An excerpt from Chasing Romney: How Mitt Romney is Losing the Latino Vote
I walked into a room that was filled with some unusual characters. I saw Marla, a young girl I met when we were both crashing at Caesar’s and an Arizona protest. Eric was there too, and also Danny, a familiar face from some Arizona protests. There were around twenty other people in rows of seats in a small box of a room with one purple wall. Against the purple wall was a table with five speakers and a small eraser board with every imaginable undocumented, gay and Latino slur written on it from faggot to wetback to beaner. I never did quite get the story behind that board.
We made our way into seats, and I sat next to a girl with a crew cut and very nervous, energetic disposition, sitting curled up on her seat. She rocked with pent up energy and seemed a little sensitive. Considering the accepting environment, her squirrely ways were pretty easy to overlook. In front of us was a man in partial drag, his clothing being androgynous, while her earrings were clearly feminine, as was what appeared to be a little bit of makeup. In front of me sat a couple with a deep-fried southern accent, covered head to toe in exotic Japanese tattoos, their tattoo artist being an associate of Horiyoshi III, whose tattoo museum blew me away in Yokohama.
When the guys behind the table started talking, they began with their coming out stories. Some confessed how they promised themselves every year they would come out on their birthday, but every birthday was passed in a closet. Others recalled how their religious parents didn’t accept it, saying things like God wouldn’t make a gay person, why do you choose to be gay?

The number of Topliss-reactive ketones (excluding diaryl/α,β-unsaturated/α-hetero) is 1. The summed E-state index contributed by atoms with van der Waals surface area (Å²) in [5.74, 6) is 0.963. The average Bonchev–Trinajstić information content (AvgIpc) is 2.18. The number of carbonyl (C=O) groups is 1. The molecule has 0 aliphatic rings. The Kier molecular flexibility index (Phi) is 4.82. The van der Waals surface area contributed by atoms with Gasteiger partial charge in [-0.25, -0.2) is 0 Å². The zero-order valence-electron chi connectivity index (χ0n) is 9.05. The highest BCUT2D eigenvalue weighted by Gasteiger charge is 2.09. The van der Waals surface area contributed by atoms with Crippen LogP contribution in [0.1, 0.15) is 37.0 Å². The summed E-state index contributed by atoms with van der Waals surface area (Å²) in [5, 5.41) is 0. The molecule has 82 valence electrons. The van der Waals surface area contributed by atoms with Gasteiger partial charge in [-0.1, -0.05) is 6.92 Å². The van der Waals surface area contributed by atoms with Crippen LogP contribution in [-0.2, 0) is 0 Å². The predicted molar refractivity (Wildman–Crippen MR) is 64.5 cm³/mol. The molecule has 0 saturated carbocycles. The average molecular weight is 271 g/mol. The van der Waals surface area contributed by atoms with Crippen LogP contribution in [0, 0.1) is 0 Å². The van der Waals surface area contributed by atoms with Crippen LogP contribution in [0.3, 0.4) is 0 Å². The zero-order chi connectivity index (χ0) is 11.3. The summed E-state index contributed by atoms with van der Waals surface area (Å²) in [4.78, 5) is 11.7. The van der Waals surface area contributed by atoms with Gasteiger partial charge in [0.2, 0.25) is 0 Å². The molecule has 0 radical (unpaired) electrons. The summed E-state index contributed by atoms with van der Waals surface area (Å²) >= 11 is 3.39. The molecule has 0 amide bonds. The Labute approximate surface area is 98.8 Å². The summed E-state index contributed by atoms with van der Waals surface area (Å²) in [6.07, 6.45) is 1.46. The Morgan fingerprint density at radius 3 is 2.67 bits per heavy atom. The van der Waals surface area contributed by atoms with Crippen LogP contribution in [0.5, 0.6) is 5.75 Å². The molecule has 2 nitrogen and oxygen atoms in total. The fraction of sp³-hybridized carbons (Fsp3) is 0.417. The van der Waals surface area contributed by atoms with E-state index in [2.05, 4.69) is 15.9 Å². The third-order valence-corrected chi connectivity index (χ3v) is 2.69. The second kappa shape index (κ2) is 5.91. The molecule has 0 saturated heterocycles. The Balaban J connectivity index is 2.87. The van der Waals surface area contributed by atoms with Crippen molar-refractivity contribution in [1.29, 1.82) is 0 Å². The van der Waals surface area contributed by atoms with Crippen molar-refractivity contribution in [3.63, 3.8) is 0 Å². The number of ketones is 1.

It was a charged room, with many members fighting back tears the entire time as they heard stories similar to their own most traumatic experiences. They shared how, even within the DREAMer movement, a group of guys who know what it’s like to be slandered ruthlessly, they’ve experienced trouble finding acceptance. They have often had to “tone down the gay” after they noticed uncomfortable jokes and laughter around other DREAMers who came from conservative homes. Considering how a common gesture in the room was an attitude-alluding finger snap followed up immediately with a hand on a hip, this was a pretty damn gay group, and I understood how a guy not used to gay people could feel uncomfortable. It must have been refreshing for them to be able to gay it up so much in that moment.